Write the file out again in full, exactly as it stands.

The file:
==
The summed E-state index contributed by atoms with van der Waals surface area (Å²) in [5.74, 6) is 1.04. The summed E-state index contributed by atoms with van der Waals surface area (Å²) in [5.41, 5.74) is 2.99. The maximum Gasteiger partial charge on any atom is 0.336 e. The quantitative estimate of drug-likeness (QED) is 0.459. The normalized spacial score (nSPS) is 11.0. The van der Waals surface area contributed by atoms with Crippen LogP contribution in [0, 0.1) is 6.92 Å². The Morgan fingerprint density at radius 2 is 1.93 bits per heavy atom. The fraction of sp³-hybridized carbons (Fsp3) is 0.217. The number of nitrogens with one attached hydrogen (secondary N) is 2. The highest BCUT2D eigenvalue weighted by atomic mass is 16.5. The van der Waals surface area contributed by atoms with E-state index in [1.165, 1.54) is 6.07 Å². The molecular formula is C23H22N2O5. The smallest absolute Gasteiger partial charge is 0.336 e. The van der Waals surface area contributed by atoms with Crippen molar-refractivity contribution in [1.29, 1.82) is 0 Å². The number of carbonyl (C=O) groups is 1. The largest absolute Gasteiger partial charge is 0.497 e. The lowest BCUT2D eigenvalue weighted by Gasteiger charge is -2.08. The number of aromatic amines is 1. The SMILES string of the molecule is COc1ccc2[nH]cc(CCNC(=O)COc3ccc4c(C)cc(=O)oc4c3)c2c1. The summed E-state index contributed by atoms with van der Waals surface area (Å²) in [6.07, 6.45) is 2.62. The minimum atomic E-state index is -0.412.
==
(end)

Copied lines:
The summed E-state index contributed by atoms with van der Waals surface area (Å²) in [5.74, 6) is 1.04. The summed E-state index contributed by atoms with van der Waals surface area (Å²) in [5.41, 5.74) is 2.99. The maximum Gasteiger partial charge on any atom is 0.336 e. The quantitative estimate of drug-likeness (QED) is 0.459. The normalized spacial score (nSPS) is 11.0. The van der Waals surface area contributed by atoms with Crippen LogP contribution in [0, 0.1) is 6.92 Å². The Morgan fingerprint density at radius 2 is 1.93 bits per heavy atom. The fraction of sp³-hybridized carbons (Fsp3) is 0.217. The number of nitrogens with one attached hydrogen (secondary N) is 2. The highest BCUT2D eigenvalue weighted by atomic mass is 16.5. The van der Waals surface area contributed by atoms with E-state index in [1.165, 1.54) is 6.07 Å². The molecular formula is C23H22N2O5. The smallest absolute Gasteiger partial charge is 0.336 e. The van der Waals surface area contributed by atoms with Crippen molar-refractivity contribution in [1.29, 1.82) is 0 Å². The number of carbonyl (C=O) groups is 1. The largest absolute Gasteiger partial charge is 0.497 e. The lowest BCUT2D eigenvalue weighted by Gasteiger charge is -2.08. The number of aromatic amines is 1. The SMILES string of the molecule is COc1ccc2[nH]cc(CCNC(=O)COc3ccc4c(C)cc(=O)oc4c3)c2c1. The summed E-state index contributed by atoms with van der Waals surface area (Å²) in [6.07, 6.45) is 2.62. The minimum atomic E-state index is -0.412.